Los Angeles & California Stock Photography

Sunday, July 10, 2011

Stitch Photos Into Panoramas

You can get decent photos out of a standard, consumer-grade digital camera and with a little post-processing turn them into fantastic wide-angle images. Here's an example of the kind of photo you'll get from this process. Even though I shot this hand held with no tripod I was able to get fantastic results with my Panorama photography
This is an image of the 2000 Avenue of the Stars building in Century City, CA. taken last week. Note in the finished panorama I removed portions of the Century Towers in the background that were looming on top, replaced the sky with blue sky and dramatic clouds, narrowed the driveway to give more interest to the building, removed the people, cabs and parking markers along the driveway and with a little landscaping help from the Century Plaza Hotel created my panorama.

I started out with 5 images (only uploaded 3 for example)

 Keep in mind the following rules....."using consistent settings"
1. Use manual focus and exposure, meter it for the brightest or most average spot in the scene. Not a requirement, but they'll help your finished product blend more evenly.

2. Use same focus center point by finding the feature or area you think would look good in the center and take steady aim. It'll help you align your pictures later and ensure you've got space to build on.

3. Shoot overlapping shots in order with 20-30 percent of the picture overlapping. Not only does it help you keep your shots organized, it counters the sometimes fuzzy or unfocused data many consumer cameras get at their exposure edges.

Start simple, with two, three, or four pictures, shot in horizontal or vertical order.


There are many free panorama stitching programs so "Google" for what fits your computer system and something easy to work with and you feel comfortable with. A few names are, PhotoStitch 3.1 software Canon has been giving away with their digital cameras for years. Panorama tools, a free program invented by a math professor. It can do amazing things, but you have to be a math professor to understand it. There are many many many more found on Ken Rockwell's website.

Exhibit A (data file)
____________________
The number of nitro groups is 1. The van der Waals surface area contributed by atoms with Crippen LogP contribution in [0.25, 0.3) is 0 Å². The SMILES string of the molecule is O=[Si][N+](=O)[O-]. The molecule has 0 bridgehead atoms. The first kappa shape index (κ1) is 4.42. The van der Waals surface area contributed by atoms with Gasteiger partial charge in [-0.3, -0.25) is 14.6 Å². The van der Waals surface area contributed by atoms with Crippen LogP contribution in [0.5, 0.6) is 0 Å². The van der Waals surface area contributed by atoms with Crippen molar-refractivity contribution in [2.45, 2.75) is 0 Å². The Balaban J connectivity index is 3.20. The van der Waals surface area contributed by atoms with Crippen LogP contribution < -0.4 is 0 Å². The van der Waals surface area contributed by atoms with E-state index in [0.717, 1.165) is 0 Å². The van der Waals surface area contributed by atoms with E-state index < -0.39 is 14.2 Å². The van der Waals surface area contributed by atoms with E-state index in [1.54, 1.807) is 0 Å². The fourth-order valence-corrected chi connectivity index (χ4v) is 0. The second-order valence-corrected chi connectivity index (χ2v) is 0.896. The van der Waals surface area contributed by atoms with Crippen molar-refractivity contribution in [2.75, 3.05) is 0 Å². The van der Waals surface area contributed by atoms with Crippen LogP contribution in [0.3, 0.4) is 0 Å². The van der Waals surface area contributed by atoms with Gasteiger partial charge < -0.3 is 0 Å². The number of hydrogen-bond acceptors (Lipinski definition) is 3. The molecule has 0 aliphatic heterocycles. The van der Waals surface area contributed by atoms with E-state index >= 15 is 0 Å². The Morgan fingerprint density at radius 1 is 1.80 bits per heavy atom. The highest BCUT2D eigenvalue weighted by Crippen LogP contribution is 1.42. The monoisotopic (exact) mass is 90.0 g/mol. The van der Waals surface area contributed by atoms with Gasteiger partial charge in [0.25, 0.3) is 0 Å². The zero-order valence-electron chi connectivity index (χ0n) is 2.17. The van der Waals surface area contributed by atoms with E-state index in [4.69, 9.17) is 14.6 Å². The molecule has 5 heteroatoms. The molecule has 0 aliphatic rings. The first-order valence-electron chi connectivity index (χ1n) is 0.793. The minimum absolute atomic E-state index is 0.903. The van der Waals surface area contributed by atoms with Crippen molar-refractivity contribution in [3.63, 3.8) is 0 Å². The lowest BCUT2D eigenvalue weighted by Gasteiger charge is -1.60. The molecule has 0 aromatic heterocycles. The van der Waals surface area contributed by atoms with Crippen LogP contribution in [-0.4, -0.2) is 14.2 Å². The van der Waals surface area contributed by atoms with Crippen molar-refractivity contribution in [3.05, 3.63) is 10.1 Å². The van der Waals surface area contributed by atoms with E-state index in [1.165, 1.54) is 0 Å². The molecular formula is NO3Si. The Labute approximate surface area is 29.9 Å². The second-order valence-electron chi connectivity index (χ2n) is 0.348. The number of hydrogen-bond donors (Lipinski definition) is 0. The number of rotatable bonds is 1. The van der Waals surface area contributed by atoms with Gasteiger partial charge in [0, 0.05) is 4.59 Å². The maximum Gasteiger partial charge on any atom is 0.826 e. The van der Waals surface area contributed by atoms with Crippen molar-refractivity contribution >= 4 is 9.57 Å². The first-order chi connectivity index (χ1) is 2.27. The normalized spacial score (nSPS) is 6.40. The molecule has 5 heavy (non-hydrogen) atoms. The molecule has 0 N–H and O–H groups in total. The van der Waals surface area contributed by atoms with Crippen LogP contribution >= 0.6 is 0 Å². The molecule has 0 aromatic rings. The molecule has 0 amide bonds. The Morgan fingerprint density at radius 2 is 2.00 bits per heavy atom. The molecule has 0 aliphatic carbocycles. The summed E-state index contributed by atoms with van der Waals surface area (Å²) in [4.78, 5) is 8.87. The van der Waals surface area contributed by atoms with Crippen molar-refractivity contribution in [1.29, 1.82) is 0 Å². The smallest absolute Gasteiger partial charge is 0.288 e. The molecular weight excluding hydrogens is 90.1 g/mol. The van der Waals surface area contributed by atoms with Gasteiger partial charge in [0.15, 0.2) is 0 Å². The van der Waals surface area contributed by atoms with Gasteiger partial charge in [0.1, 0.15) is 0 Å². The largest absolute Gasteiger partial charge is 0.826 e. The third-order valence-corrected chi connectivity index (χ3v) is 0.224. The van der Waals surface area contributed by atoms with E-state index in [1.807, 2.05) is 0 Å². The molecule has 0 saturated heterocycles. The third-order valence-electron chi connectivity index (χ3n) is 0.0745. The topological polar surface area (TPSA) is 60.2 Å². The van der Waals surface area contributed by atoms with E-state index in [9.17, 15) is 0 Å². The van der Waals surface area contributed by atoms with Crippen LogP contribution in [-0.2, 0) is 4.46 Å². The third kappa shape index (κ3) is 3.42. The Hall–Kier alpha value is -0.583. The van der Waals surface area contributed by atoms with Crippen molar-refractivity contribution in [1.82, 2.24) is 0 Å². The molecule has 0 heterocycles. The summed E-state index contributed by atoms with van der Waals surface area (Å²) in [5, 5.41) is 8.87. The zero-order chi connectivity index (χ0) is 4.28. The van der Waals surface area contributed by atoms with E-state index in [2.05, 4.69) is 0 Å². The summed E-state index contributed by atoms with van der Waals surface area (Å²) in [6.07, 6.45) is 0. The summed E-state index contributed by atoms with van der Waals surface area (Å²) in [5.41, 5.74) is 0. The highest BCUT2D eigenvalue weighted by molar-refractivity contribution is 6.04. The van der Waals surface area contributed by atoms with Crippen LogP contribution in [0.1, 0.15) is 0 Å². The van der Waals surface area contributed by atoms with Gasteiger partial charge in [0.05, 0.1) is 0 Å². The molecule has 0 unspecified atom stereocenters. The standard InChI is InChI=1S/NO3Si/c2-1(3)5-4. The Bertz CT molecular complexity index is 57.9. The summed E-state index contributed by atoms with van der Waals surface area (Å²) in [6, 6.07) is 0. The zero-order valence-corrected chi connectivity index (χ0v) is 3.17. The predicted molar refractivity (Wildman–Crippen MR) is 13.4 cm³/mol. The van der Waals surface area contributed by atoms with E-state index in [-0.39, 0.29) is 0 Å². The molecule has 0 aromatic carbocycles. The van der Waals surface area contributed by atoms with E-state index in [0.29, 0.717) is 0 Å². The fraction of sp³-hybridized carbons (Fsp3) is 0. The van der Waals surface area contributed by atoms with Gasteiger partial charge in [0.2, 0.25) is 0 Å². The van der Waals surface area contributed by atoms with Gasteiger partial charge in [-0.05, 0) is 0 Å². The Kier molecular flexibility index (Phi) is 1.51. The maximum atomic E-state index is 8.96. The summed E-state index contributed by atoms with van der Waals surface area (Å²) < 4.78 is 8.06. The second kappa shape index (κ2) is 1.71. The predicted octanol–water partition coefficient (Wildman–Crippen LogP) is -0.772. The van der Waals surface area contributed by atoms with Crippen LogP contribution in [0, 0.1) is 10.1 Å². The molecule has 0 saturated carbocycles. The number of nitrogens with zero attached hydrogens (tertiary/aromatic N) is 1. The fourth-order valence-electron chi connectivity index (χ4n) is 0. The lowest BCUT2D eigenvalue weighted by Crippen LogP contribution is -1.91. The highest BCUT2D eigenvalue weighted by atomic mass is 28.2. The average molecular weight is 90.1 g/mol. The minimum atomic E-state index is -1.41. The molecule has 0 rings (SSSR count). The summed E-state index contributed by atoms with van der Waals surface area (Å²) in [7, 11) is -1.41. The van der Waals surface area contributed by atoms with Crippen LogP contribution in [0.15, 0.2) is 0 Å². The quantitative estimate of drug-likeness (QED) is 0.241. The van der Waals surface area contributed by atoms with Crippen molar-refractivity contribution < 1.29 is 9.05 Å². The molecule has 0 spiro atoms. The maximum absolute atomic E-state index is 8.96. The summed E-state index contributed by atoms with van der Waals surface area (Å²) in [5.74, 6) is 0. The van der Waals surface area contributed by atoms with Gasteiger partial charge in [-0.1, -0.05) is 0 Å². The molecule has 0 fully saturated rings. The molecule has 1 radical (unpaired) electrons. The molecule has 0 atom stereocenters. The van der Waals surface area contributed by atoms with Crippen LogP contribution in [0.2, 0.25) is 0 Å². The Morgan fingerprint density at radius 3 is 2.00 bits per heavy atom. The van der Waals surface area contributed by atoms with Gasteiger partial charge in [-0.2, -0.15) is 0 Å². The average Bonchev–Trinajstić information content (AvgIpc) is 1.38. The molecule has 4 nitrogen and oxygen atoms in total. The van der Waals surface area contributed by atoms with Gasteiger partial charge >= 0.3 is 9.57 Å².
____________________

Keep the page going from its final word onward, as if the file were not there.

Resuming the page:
Just look around and see what works best for you and your computer. The software will have slightly different assembly instructions and if you follow along you will be just fine.

Commercial Interior, 8 Images stitched PS3, fire added in fireplace

Residential Exterior,10 Images stitched PS3, fire added in fireplace  

Marriott Lounge Bar, LA LIVE, Los Angeles, CA, 5 Images, photos added in TV's in post production

 Four Seasons Resort, Santa Barbara Biltmore, Tydes Restaurant, Overlooking Butterfly Beach


Hamilton Cove, Santa Catalina Island, CA, 1 exposure, panorama camera, Linhof Technorama

©2011 David Zanzinger, all rights reserved. Federal copyright law prohibits unauthorized reproduction by any means and imposes fines for violation. Call 310-980-5156 for assignments, licensing and more information. Thank you very much. david@zanzinger.com

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